Lambda Lore

Look how far we’ve made it

Holy hell! The Advocate named Salt Lake City the Gayest City in America based on nine arbitrary criteria, and you would have thought we had pissed in everybody’s Cheerios! I couldn’t believe the rants on why it was so wrong to consider Salt Lake City the gayest city. What really ticked me off was that so many of the negative comments were from people that live, or have lived, here. Geez, what crawled up their butts? When did being gay stop meaning having a sense of humor?

The silly, nonscientific survey by Matthew Breen chose arbitrary norms such as how many concerts since 2009 The Veronicas, The Cliks and Gossip had performed within the city limits; whether the city had nude yoga; and how many International Mr. Leather Contest semifinalists came from the city. I was pleasantly surprised that we had all three. But we were robbed in two other areas! The author of the survey overlooked the fact that we have a gay elected official in the city, Stan Penfold, and we do have an Imperial Court System. Even though we were robbed of two extra points, we still won.

How did we win? OK, more by luck than anything else. After adding up the points it was then decided by the city’s population. Even without the Imperial Court and elected LGBT official points we received 3.9 compared to runner-up Orlando, Florida’s measly 2.9 points.  Denver which was in 15th place came in at a mere 1.5. They must feel mortified.

I hate to think that Salt Lake City won only because our scant population of 186,440 pushed us over the edge, but I think it was so. Thanks are due to all you queers that left the city for Sunrise and points south. Without your exodus, we could not have done it without you.

Well the survey was fun, but it seems to me that it gave a lot of people a reason to “diss” our community rather than celebrate it. These negative people have no idea how fast and how far Salt Lake City has grown over the decades. Perhaps if they participated in community organizations and volunteered at the Pride Center they wouldn’t be such kill-joys.

Here in Salt Lake City we are in a unique position by being a small city. There is no anonymity here for people coming out as there is in big coastal cities. Everything we have accomplished in Salt Lake City was fought for inch-by-inch with blood, sweat and tears by people willing to put it all on the line. The ripple effect of the gay struggle in Salt Lake City spread to Cache Valley, Ogden, Utah County, Iron County and Washington County.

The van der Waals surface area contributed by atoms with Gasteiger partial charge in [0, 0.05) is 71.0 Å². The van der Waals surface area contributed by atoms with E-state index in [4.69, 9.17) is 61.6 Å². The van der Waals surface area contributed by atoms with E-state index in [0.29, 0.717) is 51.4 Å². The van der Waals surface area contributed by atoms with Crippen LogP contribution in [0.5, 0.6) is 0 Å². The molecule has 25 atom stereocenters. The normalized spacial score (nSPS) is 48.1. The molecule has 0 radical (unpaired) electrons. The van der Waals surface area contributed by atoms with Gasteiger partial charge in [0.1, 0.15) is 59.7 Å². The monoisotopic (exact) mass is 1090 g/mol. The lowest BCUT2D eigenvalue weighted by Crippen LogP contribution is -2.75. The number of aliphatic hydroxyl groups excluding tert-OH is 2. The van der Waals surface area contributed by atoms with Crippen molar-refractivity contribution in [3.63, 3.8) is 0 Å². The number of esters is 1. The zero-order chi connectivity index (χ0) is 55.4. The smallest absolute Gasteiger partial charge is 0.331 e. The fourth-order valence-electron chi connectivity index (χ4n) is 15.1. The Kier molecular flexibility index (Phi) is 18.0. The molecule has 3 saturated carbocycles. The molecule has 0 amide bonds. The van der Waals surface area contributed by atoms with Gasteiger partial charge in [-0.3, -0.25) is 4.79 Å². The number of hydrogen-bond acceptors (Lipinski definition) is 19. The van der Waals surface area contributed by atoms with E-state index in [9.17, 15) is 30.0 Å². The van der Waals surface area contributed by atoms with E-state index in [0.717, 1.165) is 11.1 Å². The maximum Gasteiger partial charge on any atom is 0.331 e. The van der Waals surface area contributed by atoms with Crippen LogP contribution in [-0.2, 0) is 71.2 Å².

Salt Lake City did not have a welcome mat for homosexuals. There was no open-door policy for the gays. What we take for granted today – an LGBT community center, Pride parade, Equality Utah, and so much more are here because someone fought for gay rights.

When I came out of the closet it was illegal to rent a one-bedroom apartment to two men. There was no legal recourse for job discrimination. If you were gay-bashed, the official position was that you had it coming.

In 1969, a handful of gay men and women formed a Gay Liberation Front. They brought their message to the University of Utah campus at the same time Brigham Young University had a program of terror for gays on its campus. By 1972, only four years after it had been founded in California, a Metropolitan Community Church was established, and it has been a presence here the past 40 years fighting for social justice. The Imperial Court system was established in 1975 as well as the first gay community center. In 1976 and ’77 came Affirmation and the University of Utah Gay Student Union. In less than a decade Salt Lake City had a thriving gay community.

The 1980s saw an explosion of gay support groups, health organizations and political awareness. The Salt Lake Men’s Choir was formed in 1982. We had a local, gay radio program. The Gay and Lesbian Community Council, formed in 1986, organized bigger and better Pride Days, built a relationship with the Salt Lake police department, and was the main clearing house for issues affecting our community.

By the 1990s we were strong enough to create a permanent community center and flex our political muscle. We held our first Gay Pride Parade in the capital city. Salt Lake City’s East High hosted the first Gay Straight Alliance club and membership in Parents and Friends of Gays and Lesbians exploded. The first homosexual state representative was elected by the end of the decade. Gay and lesbian Democrats were called a powerhouse.

The 2000s saw the formation of Equality Utah, and the election of a gay man to the Salt Lake City council. We elected our first gay state senator. Anti-discrimination laws were first enacted in Salt Lake City and then in city after city across the state.

I have lived in Salt Lake City since 1985. I have seen this community change so much that I can hardly recognize it. While it’s fine to recognize our failings, I think they are truly insignificant compared to the great strength of our people. We are still here. We are still standing. We are even thriving! So yes, I believe that Salt Lake City is the gayest city in America because of all the fabulous people I have had the privilege to know while living in the city I call home. We are the gayest city in America through the old-fashioned way: We earned it.

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